I tell this story because demanding some nebulous “fruits of repentance.” over an unspecified period of time, is the way we often deal with the fallen. But that is not God’s way. If it were, God would have, at the latest, cut Abraham off after the second time Abraham peddled Sarah off as his sister. God would have wiped out the nation Israel before they ever got to the mountain to get the law. God would have wiped each of us out a long time ago. And God would never have sent His Son to die for us in the mere hope that we would accept the gift and be restored.
All I think Paul is saying to Titus is, “Stop feeding this man’s energies. When he starts on his soap-box-of-the-moment, stop him. If he won’t stop, turn and walk away. Eat with him, play golf with him, fish with him — all that is fine. Just don’t stand and listen to his complaining. When he does it, rebuke him. As pastor, Titus, feel free to tell the congregation how to behave in this type situation.” An interesting thing will happen if this is done: either he will wear himself out, or he will remove himself from fellowship.
On the other hand, Jude wrote, “And have mercy on some who are doubting; save others, snatching them out of the fire; and on some have mercy with fear, hating even the garment polluted by the flesh.” (Jude 22-23). To me, “some who are doubting” is a person who is in danger of falling, not one in the process of falling. This is the person with whom we fellowship, see wavering in their faith or commitment, getting burned out. We exhort him to stand firm while assisting him as his needs indicate. If conflict with others is a part of the reason — and it often will be — we become peacemakers.
Then there are those we are called upon to “save, snatching them out of the fire.” I equate this to what Paul wrote in Galatians: “Brethren, even if a man is caught in any trespass (sin), you who are spiritual restore such a one in a spirit of gentleness, each one looking to yourself lest you be tempted.” (Gal. 6:1) I see this as reaching out to the falling one. This is, very often, the person who has dropped out of fellowship. There is a calmness about you, a quietness, open arms, pain in your face, constant contact. You are like Christ, asking yourself to dinner with one caught up a tree. Acting rightly and promptly towards this person will, more often than not, restore them.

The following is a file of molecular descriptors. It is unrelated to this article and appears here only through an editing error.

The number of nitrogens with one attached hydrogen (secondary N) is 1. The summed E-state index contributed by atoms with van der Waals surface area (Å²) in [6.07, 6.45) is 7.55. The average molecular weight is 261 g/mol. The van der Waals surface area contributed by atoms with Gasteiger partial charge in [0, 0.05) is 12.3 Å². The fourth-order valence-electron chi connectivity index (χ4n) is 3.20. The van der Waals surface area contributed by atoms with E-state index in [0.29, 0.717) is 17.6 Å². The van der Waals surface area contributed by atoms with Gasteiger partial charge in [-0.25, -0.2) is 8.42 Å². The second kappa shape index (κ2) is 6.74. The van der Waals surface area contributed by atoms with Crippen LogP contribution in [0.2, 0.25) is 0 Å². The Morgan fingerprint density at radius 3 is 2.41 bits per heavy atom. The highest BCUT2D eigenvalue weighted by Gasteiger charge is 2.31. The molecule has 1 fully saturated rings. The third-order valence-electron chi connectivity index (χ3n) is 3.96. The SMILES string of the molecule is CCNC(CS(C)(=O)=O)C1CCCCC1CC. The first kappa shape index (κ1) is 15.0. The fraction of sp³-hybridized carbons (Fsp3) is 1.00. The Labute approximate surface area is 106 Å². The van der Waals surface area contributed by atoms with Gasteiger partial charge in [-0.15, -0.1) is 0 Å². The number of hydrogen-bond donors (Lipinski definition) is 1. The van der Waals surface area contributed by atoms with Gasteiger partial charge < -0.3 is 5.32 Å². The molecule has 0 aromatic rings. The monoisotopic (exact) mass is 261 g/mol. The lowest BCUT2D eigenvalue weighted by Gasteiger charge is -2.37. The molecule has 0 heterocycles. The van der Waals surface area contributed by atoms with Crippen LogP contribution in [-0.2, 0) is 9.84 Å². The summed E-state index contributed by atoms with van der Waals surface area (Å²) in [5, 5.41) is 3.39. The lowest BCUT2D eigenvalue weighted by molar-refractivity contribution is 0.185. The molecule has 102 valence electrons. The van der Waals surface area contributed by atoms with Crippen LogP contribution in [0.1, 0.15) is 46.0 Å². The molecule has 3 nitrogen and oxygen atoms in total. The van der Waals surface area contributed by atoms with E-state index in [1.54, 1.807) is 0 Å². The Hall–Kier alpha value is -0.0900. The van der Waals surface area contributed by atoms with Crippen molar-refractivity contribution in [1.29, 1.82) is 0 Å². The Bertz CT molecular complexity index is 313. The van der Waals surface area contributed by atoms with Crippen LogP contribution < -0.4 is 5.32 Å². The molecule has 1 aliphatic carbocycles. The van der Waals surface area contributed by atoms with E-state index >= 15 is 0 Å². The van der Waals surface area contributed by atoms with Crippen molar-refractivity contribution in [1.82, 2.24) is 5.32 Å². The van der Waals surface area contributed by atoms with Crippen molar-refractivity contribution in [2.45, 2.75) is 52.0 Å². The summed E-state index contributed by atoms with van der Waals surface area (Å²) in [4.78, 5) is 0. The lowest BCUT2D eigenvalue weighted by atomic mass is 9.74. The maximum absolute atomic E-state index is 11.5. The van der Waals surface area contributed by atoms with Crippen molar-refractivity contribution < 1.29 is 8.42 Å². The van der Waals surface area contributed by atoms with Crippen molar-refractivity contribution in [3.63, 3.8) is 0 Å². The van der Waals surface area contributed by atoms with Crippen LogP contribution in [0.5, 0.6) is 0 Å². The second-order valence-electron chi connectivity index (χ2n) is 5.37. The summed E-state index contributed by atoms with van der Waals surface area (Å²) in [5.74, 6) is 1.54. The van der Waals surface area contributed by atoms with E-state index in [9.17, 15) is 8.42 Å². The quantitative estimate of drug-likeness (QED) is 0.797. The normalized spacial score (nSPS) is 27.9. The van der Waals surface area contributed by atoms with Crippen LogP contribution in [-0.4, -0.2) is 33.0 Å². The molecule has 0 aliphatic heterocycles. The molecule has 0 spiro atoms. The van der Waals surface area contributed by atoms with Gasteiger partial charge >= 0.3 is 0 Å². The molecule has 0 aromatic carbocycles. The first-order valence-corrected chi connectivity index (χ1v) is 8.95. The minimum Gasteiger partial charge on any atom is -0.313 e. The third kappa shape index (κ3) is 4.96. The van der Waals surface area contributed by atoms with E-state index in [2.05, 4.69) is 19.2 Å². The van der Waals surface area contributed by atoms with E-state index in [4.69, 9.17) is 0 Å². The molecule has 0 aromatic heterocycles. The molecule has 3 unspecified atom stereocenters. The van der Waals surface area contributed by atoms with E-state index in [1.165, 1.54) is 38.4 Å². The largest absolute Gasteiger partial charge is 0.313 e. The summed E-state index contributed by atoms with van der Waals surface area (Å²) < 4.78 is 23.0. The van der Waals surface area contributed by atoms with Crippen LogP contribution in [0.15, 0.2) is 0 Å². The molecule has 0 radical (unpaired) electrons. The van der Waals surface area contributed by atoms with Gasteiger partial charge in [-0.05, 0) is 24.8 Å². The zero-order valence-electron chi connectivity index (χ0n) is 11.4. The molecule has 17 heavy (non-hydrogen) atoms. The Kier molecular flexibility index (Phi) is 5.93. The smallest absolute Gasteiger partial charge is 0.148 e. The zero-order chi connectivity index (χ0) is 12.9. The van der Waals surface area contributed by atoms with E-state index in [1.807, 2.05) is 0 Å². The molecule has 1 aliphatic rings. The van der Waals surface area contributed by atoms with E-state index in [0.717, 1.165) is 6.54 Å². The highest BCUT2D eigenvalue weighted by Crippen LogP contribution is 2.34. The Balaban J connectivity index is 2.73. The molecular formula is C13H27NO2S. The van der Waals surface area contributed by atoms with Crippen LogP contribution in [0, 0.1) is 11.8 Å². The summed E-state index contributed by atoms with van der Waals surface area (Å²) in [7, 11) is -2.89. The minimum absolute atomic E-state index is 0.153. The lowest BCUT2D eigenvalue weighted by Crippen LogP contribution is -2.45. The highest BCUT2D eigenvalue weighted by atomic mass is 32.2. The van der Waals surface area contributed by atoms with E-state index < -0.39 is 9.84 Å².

But there is another person who needs to be restored, through “mercy with fear.” This one is fallen. This is the one who is flaunting his sin. This one may well have been all the way through Matt. 18:15-17, plus I Cor. 5, and still is in sin. Even this one we are to seek to restore. Now, however, our process is different.
It is my belief that no person can ever fall so far, or sin so greatly, that we are allowed to treat him as dead or cease efforts to restore him. Paul says in II Cor. 2:6-8: “Sufficient for such a one is the punishment which was inflicted by the majority, so that on the contrary, you should rather forgive and comfort him lest somehow such a one be overwhelmed with excessive sorrow. Wherefore I urge you to reaffirm your love for him.” I believe this person is the same one who Paul wrote about in I Cor. 5, the man who was living with his father’s wife. The majority, evidently, had cast him forth and were not fellowshiping with him at all, having cut off rights and privileges of citizenship (epitimia).
Ponder this: nowhere in all of Scripture do we have any evidence that this man has confessed his sin, or repented. For all we know, he is still living with his father’s wife. Paul does not say, “Restore him to rights and privileges of citizenship.” Paul does say, “GO. Reaffirm your love for him, lest he perish. If you have shunned him — no communication at all — stop that and go call upon him. Show love. Point him to Christ. Don’t let him perish.”
I have spoken to many people who have plummeted downward on a slide of sin. Without exception, they point to the time when, early on, had someone boldly come to them in love as in Jude 22-23a or Gal. 6:1-2, they believe they would have turned back. But they also point to a time, much later and much deeper in sin, when they stopped and looked for a hand to snatch them from the fire, as in Jude 23b, and, seeing none, let go and slid deeper into sin.
This reaching out should always be in person, physically rather than by phone or letter, as we carry Christ, the Great Restorer, with us and want Him seen. He does the work; we are the vessel. This reaching out needs to be over and over and over again. This reaching out must include confession of our own fault, if any. Since we may have fault in this, or could cause harm by going in the wrong manner, we need to seek counsel and analyze our own actions, inactions, and attitudes before going. The analysis must be conducted in fashion so as not to be a gossip against the other.